New K-12 Workshop: The Emancipation Proclamation with Harold Holzer

Over the next several months we are very excited to offer a new series of workshops for K-12 teachers. First up is “The Emancipation Proclamation” on Saturday, April 20 from 9 a.m. to 3 p.m., led by prominent Lincoln historian Harold Holzer.

"Reading the Emancipation Proclamation" by H.W. Herrick, 1864.

During this one-day workshop we will examine carefully the text of the proclamation, examine the political and social culture from which it sprung, and the impacts it had both in its own day and through American history. We will also be tying our study of the proclamation to recent popular culture by examining how the proclamation and the broader issues of slavery and race relations in nineteenth-century America can be taught through the award-winning Steven Spielberg film Lincoln.

The day will begin with a lecture/discussion with Dr. Holzer, who served as a consultant for the film Lincoln and wrote the official young adult companion book for the film, Lincoln: How Abraham Lincoln Ended Slavery in America, which will act as a guide for the day. This lecture/discussion will be followed by a series of interactive workshops in which participants will be able to examine first-hand a variety of historic texts and images from AAS’s collections. Investigating a variety of these primary sources relating to slavery, race relations, and the Civil War, and discussing how to use them effectively in the classroom, will be a major component of the day.

"Proclamation of Emancipation, Abraham Lincoln." by Augustus Hageboeck, 1865.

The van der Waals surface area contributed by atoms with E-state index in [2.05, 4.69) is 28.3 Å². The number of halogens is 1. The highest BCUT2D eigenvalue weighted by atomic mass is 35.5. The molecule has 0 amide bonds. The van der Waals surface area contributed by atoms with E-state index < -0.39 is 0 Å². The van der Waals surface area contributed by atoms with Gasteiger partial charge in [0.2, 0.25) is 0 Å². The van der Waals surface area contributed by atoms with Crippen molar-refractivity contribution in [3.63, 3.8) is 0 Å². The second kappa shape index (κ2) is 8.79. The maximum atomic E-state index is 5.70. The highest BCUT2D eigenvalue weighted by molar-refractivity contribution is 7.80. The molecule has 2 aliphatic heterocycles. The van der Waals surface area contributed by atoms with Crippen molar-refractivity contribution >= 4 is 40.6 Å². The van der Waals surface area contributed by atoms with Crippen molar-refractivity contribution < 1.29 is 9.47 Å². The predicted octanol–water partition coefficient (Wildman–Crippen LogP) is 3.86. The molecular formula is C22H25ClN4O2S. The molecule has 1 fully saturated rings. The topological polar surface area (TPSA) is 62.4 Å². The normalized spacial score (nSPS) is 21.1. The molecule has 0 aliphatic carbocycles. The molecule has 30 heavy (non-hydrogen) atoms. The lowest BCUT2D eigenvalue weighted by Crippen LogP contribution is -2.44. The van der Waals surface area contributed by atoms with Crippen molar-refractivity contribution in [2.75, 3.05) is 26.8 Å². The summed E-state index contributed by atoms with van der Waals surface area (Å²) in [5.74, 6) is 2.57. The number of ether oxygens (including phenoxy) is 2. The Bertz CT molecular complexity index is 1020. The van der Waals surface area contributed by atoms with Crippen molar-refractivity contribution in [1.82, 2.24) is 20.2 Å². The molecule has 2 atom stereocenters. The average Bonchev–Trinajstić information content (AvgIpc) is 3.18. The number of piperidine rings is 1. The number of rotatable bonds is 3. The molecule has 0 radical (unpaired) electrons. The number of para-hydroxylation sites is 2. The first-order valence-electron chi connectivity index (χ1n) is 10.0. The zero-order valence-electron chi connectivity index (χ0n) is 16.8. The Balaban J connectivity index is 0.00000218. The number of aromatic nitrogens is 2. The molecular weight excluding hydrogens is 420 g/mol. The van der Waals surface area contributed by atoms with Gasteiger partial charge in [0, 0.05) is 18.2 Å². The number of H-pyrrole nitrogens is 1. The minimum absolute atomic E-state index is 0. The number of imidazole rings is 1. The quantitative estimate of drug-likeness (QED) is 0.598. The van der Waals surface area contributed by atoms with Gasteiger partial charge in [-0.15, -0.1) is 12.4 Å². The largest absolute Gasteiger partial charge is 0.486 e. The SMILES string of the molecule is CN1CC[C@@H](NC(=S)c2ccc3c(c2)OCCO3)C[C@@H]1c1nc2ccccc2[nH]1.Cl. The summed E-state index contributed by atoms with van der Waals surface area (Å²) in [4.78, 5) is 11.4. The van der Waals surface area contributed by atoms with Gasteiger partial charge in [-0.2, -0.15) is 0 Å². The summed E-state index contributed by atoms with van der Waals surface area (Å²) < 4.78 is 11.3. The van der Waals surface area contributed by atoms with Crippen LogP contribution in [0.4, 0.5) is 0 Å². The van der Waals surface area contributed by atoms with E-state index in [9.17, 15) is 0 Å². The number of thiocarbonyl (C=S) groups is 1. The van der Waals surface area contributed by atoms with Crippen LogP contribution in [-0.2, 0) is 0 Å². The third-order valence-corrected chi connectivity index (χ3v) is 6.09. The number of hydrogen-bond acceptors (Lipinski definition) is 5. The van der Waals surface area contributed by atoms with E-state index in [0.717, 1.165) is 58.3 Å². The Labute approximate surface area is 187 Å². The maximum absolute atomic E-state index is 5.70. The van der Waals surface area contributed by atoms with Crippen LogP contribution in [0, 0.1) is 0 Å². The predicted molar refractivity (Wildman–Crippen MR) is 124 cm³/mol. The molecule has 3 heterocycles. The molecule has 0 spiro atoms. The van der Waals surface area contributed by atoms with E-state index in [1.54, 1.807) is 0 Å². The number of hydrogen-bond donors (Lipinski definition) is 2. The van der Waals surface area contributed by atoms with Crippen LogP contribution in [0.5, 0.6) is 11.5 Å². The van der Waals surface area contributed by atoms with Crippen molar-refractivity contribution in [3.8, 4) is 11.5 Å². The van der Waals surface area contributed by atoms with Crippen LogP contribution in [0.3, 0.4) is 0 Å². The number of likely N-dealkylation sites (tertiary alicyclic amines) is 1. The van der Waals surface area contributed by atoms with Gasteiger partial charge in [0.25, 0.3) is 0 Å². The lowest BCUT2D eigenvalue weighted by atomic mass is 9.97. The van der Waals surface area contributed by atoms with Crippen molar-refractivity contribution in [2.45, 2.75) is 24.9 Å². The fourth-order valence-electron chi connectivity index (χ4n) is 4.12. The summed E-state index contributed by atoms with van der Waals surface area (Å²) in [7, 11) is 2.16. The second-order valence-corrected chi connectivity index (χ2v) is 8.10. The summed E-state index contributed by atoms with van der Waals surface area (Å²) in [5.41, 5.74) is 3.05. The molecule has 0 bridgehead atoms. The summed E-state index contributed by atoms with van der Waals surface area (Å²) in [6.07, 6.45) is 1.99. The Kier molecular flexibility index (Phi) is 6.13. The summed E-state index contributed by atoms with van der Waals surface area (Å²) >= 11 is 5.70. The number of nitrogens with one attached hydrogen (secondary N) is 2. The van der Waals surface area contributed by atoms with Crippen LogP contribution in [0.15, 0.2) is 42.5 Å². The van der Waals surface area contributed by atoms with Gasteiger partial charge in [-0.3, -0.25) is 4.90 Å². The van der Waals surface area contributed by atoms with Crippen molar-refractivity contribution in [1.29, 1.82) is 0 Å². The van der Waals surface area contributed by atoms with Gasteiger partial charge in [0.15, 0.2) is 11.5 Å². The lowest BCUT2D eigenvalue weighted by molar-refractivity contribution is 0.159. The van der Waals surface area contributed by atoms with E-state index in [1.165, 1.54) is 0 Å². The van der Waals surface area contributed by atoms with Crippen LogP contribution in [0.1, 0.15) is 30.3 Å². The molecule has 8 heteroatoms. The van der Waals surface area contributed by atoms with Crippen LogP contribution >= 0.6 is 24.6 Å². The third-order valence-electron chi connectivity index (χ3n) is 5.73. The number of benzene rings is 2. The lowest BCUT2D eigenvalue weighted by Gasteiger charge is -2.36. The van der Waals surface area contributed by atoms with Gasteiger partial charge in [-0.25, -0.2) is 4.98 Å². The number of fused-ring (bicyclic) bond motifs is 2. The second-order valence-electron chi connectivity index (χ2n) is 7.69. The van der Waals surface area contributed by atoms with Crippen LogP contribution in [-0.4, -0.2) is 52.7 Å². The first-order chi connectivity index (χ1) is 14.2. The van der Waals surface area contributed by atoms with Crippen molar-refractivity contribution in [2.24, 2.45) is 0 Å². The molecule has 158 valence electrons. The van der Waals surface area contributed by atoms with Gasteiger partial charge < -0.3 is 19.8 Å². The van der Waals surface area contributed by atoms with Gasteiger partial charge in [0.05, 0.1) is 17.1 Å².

As evidenced by his role as a consultant on the film, Holzer is one of the country’s leading authorities on Abraham Lincoln and the political culture of the Civil War era. He serves as chairman of The Lincoln Bicentennial Foundation and is a prolific writer, having authored, co-authored, and edited 43 books. In addition to the official young adult companion to the film his latest book is Emancipating Lincoln: The Emancipation Proclamation in Text, Context, and Memory. (For more information about Holzer visit his website.)

As a nice complement to the workshop, Holzer will also kick off our spring public program series the previous night, April 19, with “Emancipating Lincoln: How the Great Emancipator Led, and Misled, America to Freedom.”

The cost for the day-long workshop is $60 per person (Worcester Public School educators can attend at no charge due to grant funding), which includes morning refreshments, lunch, and educational materials for use in the classroom. Professional development points for attending the session will also be available. For more information or to register visit:

And keep your eyes open for more information on upcoming K-12 workshops!

Published by

Kayla Haveles

Outreach Coordinator, American Antiquarian Society

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